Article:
Last updated: May 17. 2014 10:43PM - 2742 Views
By - tkellar@civitasmedia.com

Gordon Dershimer stands at his donation table at Sam's Club in Wilkes-Barre, raising money for the Memorial Day Foundation. His brother David can be seen kneeling with a bouquet on the banner.
Gordon Dershimer stands at his donation table at Sam's Club in Wilkes-Barre, raising money for the Memorial Day Foundation. His brother David can be seen kneeling with a bouquet on the banner.
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Place an order

Those interested in placing orders for flowers can still do so. Those interested should include the number of bouquets to be placed, the choice of the memorial(s) and a message of 30 words or less. Checks can be made payable to The Memorial Day Foundation, and should be sent to 33 Orient Avenue, Brooklyn, New York, 11211. Orders can also be placed over the phone at 718-383-7550.

Donations can be made at www.memorialdayfoundation.org.


Those interested in volunteering for the Memorial Day Foundation should contact Paul D’Elia at 718-383-7550, or visit www.memorialdayfoundation.org for more information.

The bouquet

Each bouquet that is placed by the Memorial Day Foundation has a poem attached to it. It reads:

“Cover them over with beautiful flowers,

Deck them with garlands those brothers and sisters of ours,

Lying so silent by night and day,

Sleeping the years of their life away,

Give them the reward they have won in the past,

Give them the honors their future forecast,

Give them the wreaths they won in the strife,

Give them the laurels they lost with their life.”

WILKES-BARRE — Two brothers who served in the Vietnam War have a new mission — to help give Memorial Day significance.

Gordon Dershimer, 71, of Harveys Lake, and his brother David, 67, of Winter Run, Florida, served in the Vietnam War. Gordon served in the Navy, while David served in the Army. Today, they each volunteer with the Memorial Day Foundation.

They will make the trip to Washington, D.C., on Thursday, where they will place bouquets on war memorials on the National Mall and visit the Tomb of the Unknown Soldier. The next day, they plan to do some fundraising.

Gordon and David will not be making the trip alone — they’ll be accompanied by their wives, other family members and friends.

Gordon said the red flowers that will be in the bouquets represent the blood spilled for the country’s freedom.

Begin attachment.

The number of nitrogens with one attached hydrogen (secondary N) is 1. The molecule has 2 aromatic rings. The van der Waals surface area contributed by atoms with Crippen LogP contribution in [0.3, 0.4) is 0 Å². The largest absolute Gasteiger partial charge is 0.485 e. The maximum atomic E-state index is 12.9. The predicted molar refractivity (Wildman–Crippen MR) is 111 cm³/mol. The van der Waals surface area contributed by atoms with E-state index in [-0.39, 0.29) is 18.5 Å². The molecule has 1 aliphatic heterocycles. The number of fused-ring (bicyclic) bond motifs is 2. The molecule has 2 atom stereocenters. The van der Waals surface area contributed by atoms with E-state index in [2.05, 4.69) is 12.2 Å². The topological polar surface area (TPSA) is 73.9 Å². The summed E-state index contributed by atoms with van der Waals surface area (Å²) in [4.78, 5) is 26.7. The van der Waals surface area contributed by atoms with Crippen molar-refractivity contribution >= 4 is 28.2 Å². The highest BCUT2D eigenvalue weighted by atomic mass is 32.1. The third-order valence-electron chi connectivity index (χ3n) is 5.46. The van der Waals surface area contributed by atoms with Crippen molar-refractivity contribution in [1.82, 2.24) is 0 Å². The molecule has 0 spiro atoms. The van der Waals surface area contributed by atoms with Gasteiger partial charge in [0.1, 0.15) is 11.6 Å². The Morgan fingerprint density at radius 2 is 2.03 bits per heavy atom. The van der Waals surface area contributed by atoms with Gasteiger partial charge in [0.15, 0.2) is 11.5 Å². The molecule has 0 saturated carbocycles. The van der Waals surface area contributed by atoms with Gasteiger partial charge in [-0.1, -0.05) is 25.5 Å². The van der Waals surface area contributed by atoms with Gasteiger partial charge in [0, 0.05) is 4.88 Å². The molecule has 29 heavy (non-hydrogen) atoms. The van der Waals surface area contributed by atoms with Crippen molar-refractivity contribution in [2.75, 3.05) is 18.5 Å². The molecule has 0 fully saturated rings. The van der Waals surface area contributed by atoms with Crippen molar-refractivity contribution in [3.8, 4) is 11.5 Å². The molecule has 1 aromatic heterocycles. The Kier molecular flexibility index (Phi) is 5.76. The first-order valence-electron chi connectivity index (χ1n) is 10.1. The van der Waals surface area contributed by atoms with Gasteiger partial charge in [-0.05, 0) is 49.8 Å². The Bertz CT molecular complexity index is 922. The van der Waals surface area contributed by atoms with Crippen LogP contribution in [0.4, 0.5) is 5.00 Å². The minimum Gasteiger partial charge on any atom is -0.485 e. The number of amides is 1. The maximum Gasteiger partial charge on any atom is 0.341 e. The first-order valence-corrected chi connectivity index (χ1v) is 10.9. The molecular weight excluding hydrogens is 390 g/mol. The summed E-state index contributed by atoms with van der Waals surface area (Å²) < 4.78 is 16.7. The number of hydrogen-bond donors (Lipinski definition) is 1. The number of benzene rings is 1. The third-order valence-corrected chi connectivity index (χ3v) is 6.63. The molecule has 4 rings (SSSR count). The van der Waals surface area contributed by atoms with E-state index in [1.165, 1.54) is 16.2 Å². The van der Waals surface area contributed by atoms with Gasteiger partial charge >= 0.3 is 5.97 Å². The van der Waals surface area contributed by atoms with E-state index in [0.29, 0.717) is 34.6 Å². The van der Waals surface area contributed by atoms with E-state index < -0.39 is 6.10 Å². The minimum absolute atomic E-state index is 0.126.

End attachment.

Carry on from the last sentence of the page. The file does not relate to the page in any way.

Paul D’Elia, founder and director of the Memorial Day Foundation, called the Dershimer brothers “salt of the earth” guys that decided to give back. He said a core group of about 20 make the trip to Washington, D.C., each year. He said others also like to get involved, ranging from motorcycle groups to casual bystanders.

D’Elia said about 3,200 bouquets were placed last year, and about 3,500 are expected to be placed this year.

“People don’t just want to stand there — they also want to participate,” D’Elia said.

This year will mark the third year that Gordon has been involved with the organization. He said he got involved thanks to his brother. David’s connection with the organization goes all the way back to his days in Vietnam when he served with D’Elia.

“I served in Vietnam with the founder of the Memorial Day Foundation in 1967,” David said. “We were both members of the 127th Military Police Company in Qui Nhon, Vietnam.”

David first got involved with the organization in 2007. His role at first was to promote awareness of Memorial Day and accept donations for bouquets. He soon became “enthralled” by the cause and made a last-minute decision to go to Washington, D.C., for a hands-on role.

D’Elia said the mission of the Memorial Day Foundation is to increase awareness about Memorial Day through public displays of remembrance. More often than not, D’Elia said Memorial Day is thought of as the beginning of summer.

While D’Elia supported the idea of having fun, he wants to get the word out that the holiday is a day of mourning and remembering fallen soldiers.

Gordon called volunteerism “an important part of life,” and said it was important to remember those who fought for the country’s freedom.

“It’s appropriate historically to cover with flowers in memory of the war dead,” he said. “It’s very emotional, it’s very touching.”

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